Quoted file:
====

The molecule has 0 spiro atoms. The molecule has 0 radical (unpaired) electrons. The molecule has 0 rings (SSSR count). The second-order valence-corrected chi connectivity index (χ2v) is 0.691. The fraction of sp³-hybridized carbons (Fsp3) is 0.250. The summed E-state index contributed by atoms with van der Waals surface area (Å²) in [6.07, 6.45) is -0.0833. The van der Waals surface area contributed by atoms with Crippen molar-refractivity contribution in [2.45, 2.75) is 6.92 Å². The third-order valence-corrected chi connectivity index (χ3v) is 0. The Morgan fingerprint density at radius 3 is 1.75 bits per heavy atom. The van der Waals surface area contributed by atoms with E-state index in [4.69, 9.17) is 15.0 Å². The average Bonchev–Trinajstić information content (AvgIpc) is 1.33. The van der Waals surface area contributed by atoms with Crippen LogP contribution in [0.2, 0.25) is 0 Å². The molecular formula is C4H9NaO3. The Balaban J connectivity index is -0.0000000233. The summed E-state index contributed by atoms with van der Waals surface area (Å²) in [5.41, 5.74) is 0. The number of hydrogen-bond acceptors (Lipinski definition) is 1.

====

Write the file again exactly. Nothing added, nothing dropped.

The molecule has 0 spiro atoms. The molecule has 0 radical (unpaired) electrons. The molecule has 0 rings (SSSR count). The second-order valence-corrected chi connectivity index (χ2v) is 0.691. The fraction of sp³-hybridized carbons (Fsp3) is 0.250. The summed E-state index contributed by atoms with van der Waals surface area (Å²) in [6.07, 6.45) is -0.0833. The van der Waals surface area contributed by atoms with Crippen molar-refractivity contribution in [2.45, 2.75) is 6.92 Å². The third-order valence-corrected chi connectivity index (χ3v) is 0. The Morgan fingerprint density at radius 3 is 1.75 bits per heavy atom. The van der Waals surface area contributed by atoms with E-state index in [4.69, 9.17) is 15.0 Å². The average Bonchev–Trinajstić information content (AvgIpc) is 1.33. The van der Waals surface area contributed by atoms with Crippen LogP contribution in [0.2, 0.25) is 0 Å². The molecular formula is C4H9NaO3. The Balaban J connectivity index is -0.0000000233. The summed E-state index contributed by atoms with van der Waals surface area (Å²) in [5.41, 5.74) is 0. The number of hydrogen-bond acceptors (Lipinski definition) is 1.